Apr 30, 2019
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May 20, 2019
Grill 23 and Bar is a Boston icon, famous for its meat, seafood, and wine. The 2300-bottle list is one of America’s finest, and the man charged with compiling it is Brahm Callahan, Beverage Director for the Himmel Hospitality group. It has been a long and involved task, he says, a task that began many years ago.
“The Grill’s wine list has grown organically,” he says. “It's a 35-year-old restaurant and it was really in the 1990s when it started to have a more serious wine program - but it was around 2010 or 2011 when we started to really kind of grow the list.
“When we set out to build the list we certainly wanted to have an absolute strength in California - and I think we now have arguably the best domestic wine list in the United States. Certainly top three!
“But we want to have a balanced wine program too, so, and the nice thing about having that many wines is there's no reason for us to not have offerings from all over the world, whether it's Portugal, or Greece, or Italy or whatever it might be beyond the traditional steakhouse wine list. Some of those wines we only have one or two selections but if somebody wants to drink a Pinot Noir, they can do that.”
Callahan’s credentials are impressive. He’s been in the industry since university, where he paid his way by selling wine. He became a Master Sommelier in 2015, an achievement that absorbed hours of his spare time. “It's a wonderful process because you can make a lot of friends, but it's an absolute grind,” he says. “It's probably the worst thing you can do to your life. Socially, all your personal time is just consumed, you know, tasting and meeting, and it makes wine almost not fun, right?
“It's just really a hard thing to think about until you get into it and then you love it, but then it's this thing that's just killing you! And then you pass and it's awesome and it's amazing and totally worthwhile, but for me, it was three years, so three attempts to pass and I was studying 40 to 60 hours a week trying to pass. I’m glad its over!”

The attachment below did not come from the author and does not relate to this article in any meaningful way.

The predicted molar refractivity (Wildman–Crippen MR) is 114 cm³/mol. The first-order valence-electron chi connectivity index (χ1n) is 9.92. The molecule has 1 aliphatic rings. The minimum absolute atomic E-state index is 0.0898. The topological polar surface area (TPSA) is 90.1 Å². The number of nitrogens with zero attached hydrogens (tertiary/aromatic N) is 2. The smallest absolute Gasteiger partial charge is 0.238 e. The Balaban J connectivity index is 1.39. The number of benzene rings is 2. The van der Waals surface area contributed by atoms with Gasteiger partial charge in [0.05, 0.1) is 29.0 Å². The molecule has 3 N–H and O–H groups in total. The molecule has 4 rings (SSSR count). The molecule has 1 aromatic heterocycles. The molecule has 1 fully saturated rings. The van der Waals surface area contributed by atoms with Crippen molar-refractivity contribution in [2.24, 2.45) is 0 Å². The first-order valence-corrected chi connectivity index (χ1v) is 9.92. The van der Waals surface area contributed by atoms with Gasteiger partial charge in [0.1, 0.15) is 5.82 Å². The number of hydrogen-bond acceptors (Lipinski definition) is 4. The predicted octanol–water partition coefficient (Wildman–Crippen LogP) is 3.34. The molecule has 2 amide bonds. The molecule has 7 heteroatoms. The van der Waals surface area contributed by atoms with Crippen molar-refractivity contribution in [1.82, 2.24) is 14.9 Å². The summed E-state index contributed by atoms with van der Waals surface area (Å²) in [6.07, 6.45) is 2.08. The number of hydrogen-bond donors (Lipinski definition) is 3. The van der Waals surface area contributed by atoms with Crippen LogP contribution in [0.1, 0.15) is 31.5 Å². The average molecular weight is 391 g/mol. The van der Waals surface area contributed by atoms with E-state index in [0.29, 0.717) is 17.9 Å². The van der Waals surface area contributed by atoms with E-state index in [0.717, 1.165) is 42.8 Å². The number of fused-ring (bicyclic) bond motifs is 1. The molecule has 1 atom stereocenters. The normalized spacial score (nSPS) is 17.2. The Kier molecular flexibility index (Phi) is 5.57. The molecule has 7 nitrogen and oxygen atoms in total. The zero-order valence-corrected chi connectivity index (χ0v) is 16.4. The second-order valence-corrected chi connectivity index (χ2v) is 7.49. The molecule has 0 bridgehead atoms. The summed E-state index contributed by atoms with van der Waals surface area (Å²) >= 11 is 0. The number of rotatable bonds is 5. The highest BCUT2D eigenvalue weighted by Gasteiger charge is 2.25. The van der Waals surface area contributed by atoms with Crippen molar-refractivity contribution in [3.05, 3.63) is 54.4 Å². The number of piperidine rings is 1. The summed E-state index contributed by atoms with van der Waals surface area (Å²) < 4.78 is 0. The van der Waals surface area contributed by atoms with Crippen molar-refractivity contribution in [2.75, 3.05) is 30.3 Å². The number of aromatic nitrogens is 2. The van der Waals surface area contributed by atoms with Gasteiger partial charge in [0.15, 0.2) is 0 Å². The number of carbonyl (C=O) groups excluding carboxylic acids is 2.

It’s great preparation, though, for the complexity of Callahan’s role at Himmel Hospitality. He starts early in the morning, looking at the previous day’s restaurant reports. After that, he deals with purchases, deliveries and allocations before meeting with vendors in the late morning. The early afternoon he tries to catch up with the teams, individually, and look at what's going on in the restaurants.
“I also look at, what are our financial goals for the week?” he says. “Where we are for the week, and the month, and the year? And then I try to make it in for service at each one of the restaurants once a week. It doesn't always happen that way. A fair amount of my job now is computer-based.”
All this and he has to keep the charge of the wine lists, too. Although the food in each of Himmel Hospitality’s four restaurants (Grill 23 & Bar, Post 390, Harvest, Bistro du Midi) is approachable, the lists themselves are quite different from each other.
“You probably only have between 15-20 per cent of crossover between the wine lists,” he says. “And even though all of them have that more approachable style of cuisine, all the influences are different, the flavour profiles are different, the cooking techniques are different.
“Each wine list is geared to not just the kind of cuisine that the restaurant has, but also partly to the clientele. So selling wine in Cambridge is very different than selling wine in the Back Bay. You can do different things - and that's a really fun thing to do.
“It really allows each one to have its own identity and that's the nice thing about this group: each one of our restaurants really is an independent restaurant, even though we have communal ownership. There are plenty of people who dine at one and don't know that we own the other one.”
Callahan has been working in Boston since 2005, during which time the city’s wine culture has evolved rapidly. “In 2005 there were probably only four or five restaurants with serious wine lists,” he says. “And by serious wine list, I mean [there was] somebody whose job it was to run that program, somebody who was giving a significant amount of thought into the kind of wine program that it was going to be versus a cookie-cutter approach.
“The food seems to have changed quite a bit in Boston in the last 13 years so we've seen a significant amount of modernization, and a number of different ethnic links which have really started to gain traction and as that happened, more people started to become serious about wine.
“That being said, Boston has always been a very, very strong bastion for Bordeaux and Burgundy and California - the more classic wine regions of the world - because Boston is probably one of the more European cities in America. We are such an old city, with a fair amount of established populations who have lived here a long time.”
This article is written by Will Hawkes, contributing editor for Sommeliers Choice Awards. Will is also a regular contributor to The Financial Times, The Guardian, The Washington Post and Beer Advocate.